Tuesday, July 28, 2009

How does food policy relate to health care?

Check out this editorial on Civil Eats. Paula Crossfield argues that all this health care hullabaloo really misses the mark. While liberals and conservatives are arguing about socialism and single payer systems and all this other crap that we can't understand from the proposed bill anyway, nobody has bothered to ask what's making us sick in the first place.

Why are people unhealthy? For those who see our food system as the magic bullet, the answer is pretty obvious. And while the food system is the number one contributor, bad urban planning is a big part (see Public Space). And Crossfield makes a great point about how financially dependent we are on The System and how that hurts our overall health.

Higher education is so expensive now that workers are bound to their workplace because of massive debt, feeling compelled to overwork in order to keep their health insurance, and therefore are too exhausted to cook. It’s all related.

The greatest strength of Crossfield's article is that she points out Obama's greatest weakness so far*: his inability to get the lobbyists out of Washington. Definitely no small task, but his pre-election rhetoric on this point was pretty strong. All you have to do to figure out why which politicians are aligning themselves on which sides of this issue is to follow the money. You will inevitably find ties to the business interests that have a stake in the outcome.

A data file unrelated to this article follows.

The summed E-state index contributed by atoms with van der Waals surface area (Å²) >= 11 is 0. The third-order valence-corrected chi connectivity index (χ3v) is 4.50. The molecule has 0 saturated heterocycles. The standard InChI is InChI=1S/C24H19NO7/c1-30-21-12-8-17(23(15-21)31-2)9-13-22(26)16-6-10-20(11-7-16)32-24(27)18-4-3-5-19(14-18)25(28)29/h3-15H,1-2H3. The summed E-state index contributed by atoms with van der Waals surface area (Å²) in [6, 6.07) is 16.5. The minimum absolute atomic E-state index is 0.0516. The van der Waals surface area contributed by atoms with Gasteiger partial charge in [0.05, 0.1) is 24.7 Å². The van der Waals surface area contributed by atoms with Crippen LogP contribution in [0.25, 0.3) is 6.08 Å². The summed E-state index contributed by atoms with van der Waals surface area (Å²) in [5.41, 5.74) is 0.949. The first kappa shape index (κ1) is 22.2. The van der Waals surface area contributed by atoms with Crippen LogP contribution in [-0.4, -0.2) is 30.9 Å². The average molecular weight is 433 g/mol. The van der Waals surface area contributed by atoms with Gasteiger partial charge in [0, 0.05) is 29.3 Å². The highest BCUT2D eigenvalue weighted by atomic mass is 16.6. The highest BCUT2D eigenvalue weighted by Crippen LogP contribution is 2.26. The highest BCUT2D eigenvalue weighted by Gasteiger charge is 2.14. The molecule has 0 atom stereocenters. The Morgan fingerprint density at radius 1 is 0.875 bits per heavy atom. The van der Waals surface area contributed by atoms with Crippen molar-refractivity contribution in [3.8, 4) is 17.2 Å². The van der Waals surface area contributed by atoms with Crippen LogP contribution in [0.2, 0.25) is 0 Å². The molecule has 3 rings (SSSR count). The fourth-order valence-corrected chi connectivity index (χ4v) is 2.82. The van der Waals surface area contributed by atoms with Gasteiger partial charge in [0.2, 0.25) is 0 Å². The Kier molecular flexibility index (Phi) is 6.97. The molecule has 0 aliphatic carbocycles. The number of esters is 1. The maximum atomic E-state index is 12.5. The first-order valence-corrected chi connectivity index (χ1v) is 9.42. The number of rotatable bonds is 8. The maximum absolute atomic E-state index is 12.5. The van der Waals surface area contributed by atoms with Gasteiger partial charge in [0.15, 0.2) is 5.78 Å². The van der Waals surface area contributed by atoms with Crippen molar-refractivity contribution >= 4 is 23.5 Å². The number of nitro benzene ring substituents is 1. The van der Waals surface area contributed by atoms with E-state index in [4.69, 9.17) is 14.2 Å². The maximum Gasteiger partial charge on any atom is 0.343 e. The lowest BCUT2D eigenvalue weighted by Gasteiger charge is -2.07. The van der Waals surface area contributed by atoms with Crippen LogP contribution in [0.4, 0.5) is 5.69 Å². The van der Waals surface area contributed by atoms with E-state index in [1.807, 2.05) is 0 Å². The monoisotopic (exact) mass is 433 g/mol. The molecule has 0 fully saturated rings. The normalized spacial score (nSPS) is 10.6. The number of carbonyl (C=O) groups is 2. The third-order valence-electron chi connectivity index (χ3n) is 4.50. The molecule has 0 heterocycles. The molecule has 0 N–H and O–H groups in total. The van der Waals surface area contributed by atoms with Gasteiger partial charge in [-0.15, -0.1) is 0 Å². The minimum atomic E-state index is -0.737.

To fix health care--to fix our lives--we need big changes. We can do everything we can on a local and personal level, but it would be nice to see Washington working with us on this rather than against us. For that, Washington is going to have some major surgery of its own. Let's see if Dr. Obama will really follow through on his diagnosis and cut out the tumor known as special interest lobbying.

*Keep in mind we're not even a year into his Presidency.

1 comment:

  1. You know I believe you are absolutely right, but do you have hope?